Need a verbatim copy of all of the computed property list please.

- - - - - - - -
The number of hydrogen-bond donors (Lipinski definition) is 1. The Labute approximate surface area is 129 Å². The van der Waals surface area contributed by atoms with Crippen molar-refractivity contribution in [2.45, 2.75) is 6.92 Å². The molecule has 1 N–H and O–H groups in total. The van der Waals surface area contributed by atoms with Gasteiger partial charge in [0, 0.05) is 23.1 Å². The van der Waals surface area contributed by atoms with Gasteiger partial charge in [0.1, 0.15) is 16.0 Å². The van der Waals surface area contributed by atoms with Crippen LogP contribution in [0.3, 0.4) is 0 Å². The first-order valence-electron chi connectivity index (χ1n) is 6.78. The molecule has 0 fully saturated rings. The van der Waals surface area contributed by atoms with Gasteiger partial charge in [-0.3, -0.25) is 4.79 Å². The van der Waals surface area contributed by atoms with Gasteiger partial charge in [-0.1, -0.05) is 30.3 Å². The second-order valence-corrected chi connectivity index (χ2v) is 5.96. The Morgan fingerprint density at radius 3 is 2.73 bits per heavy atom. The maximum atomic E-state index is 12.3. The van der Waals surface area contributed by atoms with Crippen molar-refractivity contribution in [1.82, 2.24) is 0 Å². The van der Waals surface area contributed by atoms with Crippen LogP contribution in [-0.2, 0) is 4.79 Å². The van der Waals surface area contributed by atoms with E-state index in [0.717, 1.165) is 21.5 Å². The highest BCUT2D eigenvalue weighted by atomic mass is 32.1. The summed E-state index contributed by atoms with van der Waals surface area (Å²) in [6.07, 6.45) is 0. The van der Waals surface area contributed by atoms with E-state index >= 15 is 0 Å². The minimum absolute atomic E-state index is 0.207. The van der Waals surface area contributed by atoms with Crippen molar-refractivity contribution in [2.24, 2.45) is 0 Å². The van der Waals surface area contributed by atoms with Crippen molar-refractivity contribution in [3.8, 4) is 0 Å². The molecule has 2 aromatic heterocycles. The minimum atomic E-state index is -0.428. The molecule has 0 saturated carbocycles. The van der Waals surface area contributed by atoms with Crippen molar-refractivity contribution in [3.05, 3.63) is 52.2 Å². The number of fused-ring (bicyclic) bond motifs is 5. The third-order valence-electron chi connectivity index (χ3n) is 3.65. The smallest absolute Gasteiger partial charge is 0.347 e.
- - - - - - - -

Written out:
The number of hydrogen-bond donors (Lipinski definition) is 1. The Labute approximate surface area is 129 Å². The van der Waals surface area contributed by atoms with Crippen molar-refractivity contribution in [2.45, 2.75) is 6.92 Å². The molecule has 1 N–H and O–H groups in total. The van der Waals surface area contributed by atoms with Gasteiger partial charge in [0, 0.05) is 23.1 Å². The van der Waals surface area contributed by atoms with Gasteiger partial charge in [0.1, 0.15) is 16.0 Å². The van der Waals surface area contributed by atoms with Crippen LogP contribution in [0.3, 0.4) is 0 Å². The first-order valence-electron chi connectivity index (χ1n) is 6.78. The molecule has 0 fully saturated rings. The van der Waals surface area contributed by atoms with Gasteiger partial charge in [-0.3, -0.25) is 4.79 Å². The van der Waals surface area contributed by atoms with Gasteiger partial charge in [-0.1, -0.05) is 30.3 Å². The second-order valence-corrected chi connectivity index (χ2v) is 5.96. The Morgan fingerprint density at radius 3 is 2.73 bits per heavy atom. The maximum atomic E-state index is 12.3. The van der Waals surface area contributed by atoms with Crippen molar-refractivity contribution in [1.82, 2.24) is 0 Å². The van der Waals surface area contributed by atoms with Crippen LogP contribution in [-0.2, 0) is 4.79 Å². The van der Waals surface area contributed by atoms with E-state index in [0.717, 1.165) is 21.5 Å². The highest BCUT2D eigenvalue weighted by atomic mass is 32.1. The summed E-state index contributed by atoms with van der Waals surface area (Å²) in [6.07, 6.45) is 0. The van der Waals surface area contributed by atoms with E-state index >= 15 is 0 Å². The minimum absolute atomic E-state index is 0.207. The van der Waals surface area contributed by atoms with Crippen molar-refractivity contribution in [2.24, 2.45) is 0 Å². The van der Waals surface area contributed by atoms with Crippen molar-refractivity contribution in [3.8, 4) is 0 Å². The molecule has 2 aromatic heterocycles. The minimum atomic E-state index is -0.428. The molecule has 0 saturated carbocycles. The van der Waals surface area contributed by atoms with Crippen molar-refractivity contribution in [3.05, 3.63) is 52.2 Å². The number of fused-ring (bicyclic) bond motifs is 5. The third-order valence-electron chi connectivity index (χ3n) is 3.65. The smallest absolute Gasteiger partial charge is 0.347 e.